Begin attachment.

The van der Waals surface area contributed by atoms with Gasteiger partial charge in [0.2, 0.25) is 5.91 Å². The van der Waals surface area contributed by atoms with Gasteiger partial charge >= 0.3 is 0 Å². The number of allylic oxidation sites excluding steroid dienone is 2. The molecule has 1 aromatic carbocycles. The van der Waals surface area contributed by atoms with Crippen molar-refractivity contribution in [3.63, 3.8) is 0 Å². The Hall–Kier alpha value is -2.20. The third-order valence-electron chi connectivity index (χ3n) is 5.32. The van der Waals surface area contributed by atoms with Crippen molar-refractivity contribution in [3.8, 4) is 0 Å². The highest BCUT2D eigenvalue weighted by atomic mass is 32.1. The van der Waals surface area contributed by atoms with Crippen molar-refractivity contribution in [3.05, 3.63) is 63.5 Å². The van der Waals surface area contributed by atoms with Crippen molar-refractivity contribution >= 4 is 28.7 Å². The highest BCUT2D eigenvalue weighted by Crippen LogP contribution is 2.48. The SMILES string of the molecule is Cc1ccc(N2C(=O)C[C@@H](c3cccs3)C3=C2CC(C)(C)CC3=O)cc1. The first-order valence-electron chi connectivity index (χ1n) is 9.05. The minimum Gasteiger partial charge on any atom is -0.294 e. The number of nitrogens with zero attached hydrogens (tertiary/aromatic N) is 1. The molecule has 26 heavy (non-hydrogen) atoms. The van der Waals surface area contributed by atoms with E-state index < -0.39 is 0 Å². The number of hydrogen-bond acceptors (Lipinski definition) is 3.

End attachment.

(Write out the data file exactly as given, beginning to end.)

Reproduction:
The van der Waals surface area contributed by atoms with Gasteiger partial charge in [0.2, 0.25) is 5.91 Å². The van der Waals surface area contributed by atoms with Gasteiger partial charge >= 0.3 is 0 Å². The number of allylic oxidation sites excluding steroid dienone is 2. The molecule has 1 aromatic carbocycles. The van der Waals surface area contributed by atoms with Crippen molar-refractivity contribution in [3.63, 3.8) is 0 Å². The Hall–Kier alpha value is -2.20. The third-order valence-electron chi connectivity index (χ3n) is 5.32. The van der Waals surface area contributed by atoms with Crippen molar-refractivity contribution in [3.8, 4) is 0 Å². The highest BCUT2D eigenvalue weighted by atomic mass is 32.1. The van der Waals surface area contributed by atoms with Crippen molar-refractivity contribution in [3.05, 3.63) is 63.5 Å². The van der Waals surface area contributed by atoms with Crippen molar-refractivity contribution >= 4 is 28.7 Å². The highest BCUT2D eigenvalue weighted by Crippen LogP contribution is 2.48. The SMILES string of the molecule is Cc1ccc(N2C(=O)C[C@@H](c3cccs3)C3=C2CC(C)(C)CC3=O)cc1. The first-order valence-electron chi connectivity index (χ1n) is 9.05. The minimum Gasteiger partial charge on any atom is -0.294 e. The number of nitrogens with zero attached hydrogens (tertiary/aromatic N) is 1. The molecule has 26 heavy (non-hydrogen) atoms. The van der Waals surface area contributed by atoms with E-state index < -0.39 is 0 Å². The number of hydrogen-bond acceptors (Lipinski definition) is 3.